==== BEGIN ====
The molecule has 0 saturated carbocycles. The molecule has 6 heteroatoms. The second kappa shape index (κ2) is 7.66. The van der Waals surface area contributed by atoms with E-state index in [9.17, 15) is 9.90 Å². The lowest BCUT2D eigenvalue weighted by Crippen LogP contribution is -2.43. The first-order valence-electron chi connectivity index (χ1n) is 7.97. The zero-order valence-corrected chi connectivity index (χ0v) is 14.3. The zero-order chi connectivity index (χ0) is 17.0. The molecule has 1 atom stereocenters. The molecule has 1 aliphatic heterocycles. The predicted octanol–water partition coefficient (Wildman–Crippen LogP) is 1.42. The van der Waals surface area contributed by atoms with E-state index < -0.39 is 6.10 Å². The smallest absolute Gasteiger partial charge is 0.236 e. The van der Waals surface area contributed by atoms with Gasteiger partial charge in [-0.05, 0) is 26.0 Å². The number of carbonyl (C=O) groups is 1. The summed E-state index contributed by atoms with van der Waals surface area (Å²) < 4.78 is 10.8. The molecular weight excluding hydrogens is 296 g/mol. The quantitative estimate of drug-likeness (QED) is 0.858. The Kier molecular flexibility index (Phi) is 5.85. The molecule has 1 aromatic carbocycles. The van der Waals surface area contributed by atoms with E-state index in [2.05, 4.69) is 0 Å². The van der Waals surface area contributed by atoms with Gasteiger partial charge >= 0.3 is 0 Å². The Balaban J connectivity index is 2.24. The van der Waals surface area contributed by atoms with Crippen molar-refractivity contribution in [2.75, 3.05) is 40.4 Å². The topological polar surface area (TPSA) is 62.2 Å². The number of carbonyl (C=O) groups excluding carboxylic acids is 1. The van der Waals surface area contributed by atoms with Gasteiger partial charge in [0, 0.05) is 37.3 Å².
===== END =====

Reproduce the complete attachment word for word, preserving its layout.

The molecule has 0 saturated carbocycles. The molecule has 6 heteroatoms. The second kappa shape index (κ2) is 7.66. The van der Waals surface area contributed by atoms with E-state index in [9.17, 15) is 9.90 Å². The lowest BCUT2D eigenvalue weighted by Crippen LogP contribution is -2.43. The first-order valence-electron chi connectivity index (χ1n) is 7.97. The zero-order valence-corrected chi connectivity index (χ0v) is 14.3. The zero-order chi connectivity index (χ0) is 17.0. The molecule has 1 atom stereocenters. The molecule has 1 aliphatic heterocycles. The predicted octanol–water partition coefficient (Wildman–Crippen LogP) is 1.42. The van der Waals surface area contributed by atoms with E-state index < -0.39 is 6.10 Å². The smallest absolute Gasteiger partial charge is 0.236 e. The van der Waals surface area contributed by atoms with Gasteiger partial charge in [-0.05, 0) is 26.0 Å². The number of carbonyl (C=O) groups is 1. The summed E-state index contributed by atoms with van der Waals surface area (Å²) < 4.78 is 10.8. The molecular weight excluding hydrogens is 296 g/mol. The quantitative estimate of drug-likeness (QED) is 0.858. The Kier molecular flexibility index (Phi) is 5.85. The molecule has 1 aromatic carbocycles. The van der Waals surface area contributed by atoms with E-state index in [2.05, 4.69) is 0 Å². The van der Waals surface area contributed by atoms with Gasteiger partial charge >= 0.3 is 0 Å². The Balaban J connectivity index is 2.24. The van der Waals surface area contributed by atoms with Crippen molar-refractivity contribution in [2.75, 3.05) is 40.4 Å². The topological polar surface area (TPSA) is 62.2 Å². The number of carbonyl (C=O) groups excluding carboxylic acids is 1. The van der Waals surface area contributed by atoms with Gasteiger partial charge in [0, 0.05) is 37.3 Å².